A Japanese company has put out the call for passengers who’d be willing to pay more than $175,000 for an hours-long ride in a balloon-borne capsule that will rise as high as 15 miles (25 kilometers).
Technically, that’s nowhere near the boundary of outer space, but it’s high enough to get an astronaut’s-eye view of the curving Earth beneath a black sky.
“It’s safe, economical and gentle for people,” the CEO of a startup called Iwaya Giken, Keisuke Iwaya, told reporters in Tokyo. “The idea is to make space tourism for everyone.”
Other companies are planning similar stratospheric tourist ventures. But if Iwaya’s venture sticks to its announced timeline and begins flying customers around the end of this year, it would be the first to get to market.
Mood lighting, swanky seats, plants, a bar … and a restroom with an out-of-this-world view: Those are the sorts of perks you’d expect on a luxury cruise, but the cruise that Space Perspective plans to offer with those amenities will take you 100,000 feet up, lofted by a balloon.
Space Perspective says more than 600 customers have put in their reservations at a price of $125,000 for trips that are due to begin in 2024. And to whet your appetite for the adventure, the company is offering an interactive 3-D visualization of the capsule that you can wander through virtually.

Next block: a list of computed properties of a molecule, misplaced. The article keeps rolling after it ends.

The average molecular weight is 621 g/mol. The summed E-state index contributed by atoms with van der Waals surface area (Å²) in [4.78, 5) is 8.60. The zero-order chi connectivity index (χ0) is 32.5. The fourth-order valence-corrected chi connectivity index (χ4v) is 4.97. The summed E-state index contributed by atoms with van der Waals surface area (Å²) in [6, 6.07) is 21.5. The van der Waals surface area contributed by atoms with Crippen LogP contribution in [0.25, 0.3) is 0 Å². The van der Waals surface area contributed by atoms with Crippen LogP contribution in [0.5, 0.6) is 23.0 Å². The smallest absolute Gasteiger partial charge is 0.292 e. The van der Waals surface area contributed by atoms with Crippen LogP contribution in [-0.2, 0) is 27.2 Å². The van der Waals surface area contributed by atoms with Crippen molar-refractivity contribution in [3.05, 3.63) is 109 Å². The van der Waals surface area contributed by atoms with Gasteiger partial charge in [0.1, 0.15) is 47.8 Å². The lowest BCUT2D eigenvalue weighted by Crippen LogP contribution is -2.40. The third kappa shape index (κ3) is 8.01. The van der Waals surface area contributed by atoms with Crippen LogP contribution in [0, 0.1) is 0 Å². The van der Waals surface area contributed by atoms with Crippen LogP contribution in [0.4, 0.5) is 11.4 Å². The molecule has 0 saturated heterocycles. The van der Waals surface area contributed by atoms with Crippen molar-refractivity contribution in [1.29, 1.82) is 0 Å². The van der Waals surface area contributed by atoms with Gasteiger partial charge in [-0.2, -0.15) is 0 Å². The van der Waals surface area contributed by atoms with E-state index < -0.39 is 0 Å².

Noctilucent clouds are one of the atmosphere’s most ethereal natural wonders. They form high in the mesosphere, about 80 km (50 mi) above the Earth’s surface, and are rarely seen. In July, 2018, NASA launched a five-day balloon mission, called PMC (Polar Mesospheric Clouds) Turbo, to observe them and photograph them.
A college-age team of space and photography enthusiasts have created a fully reusable capsule that can travel autonomously to the edge of space using high altitude balloons. To date, their capsule, named PURSUIT has had four flights, reaching altitudes ranging from 24,000 to 36,500 meters (80,000 to 120,000 feet.) “We wanted to fly capsules to the edge of space and capture the most difficult imagery that other teams didn’t even bother trying,” said Project Soar team leader David Gonzales II. “Our capsules shoot high resolution stills and shoot HD video of their incredible journeys.”
Last fall, the team captured the stunning image above of a sunrise from space from about 25,000 meters above the Earth. “To our knowledge, Sunrise Soar II captured the highest resolution images of sunrise ever taken from the edge of space by a high altitude balloon flight,” Gonzales told Universe Today.
In images taken from over 36,000 meters, absent are the reddish sunrise colors that we see on Earth because of the atmosphere.
Their PURSUIT capsule cost about $500 to put together initially, but their total cost per flight is only $40.
The crew consists of twelve different students and recent graduates from various colleges. Gonzales said he formed Project Soar and put together the team as a hobby. The team hopes to do several more flights soon.
See more images and videos, and read detailed reports about the team’s adventures at their Project Soar website.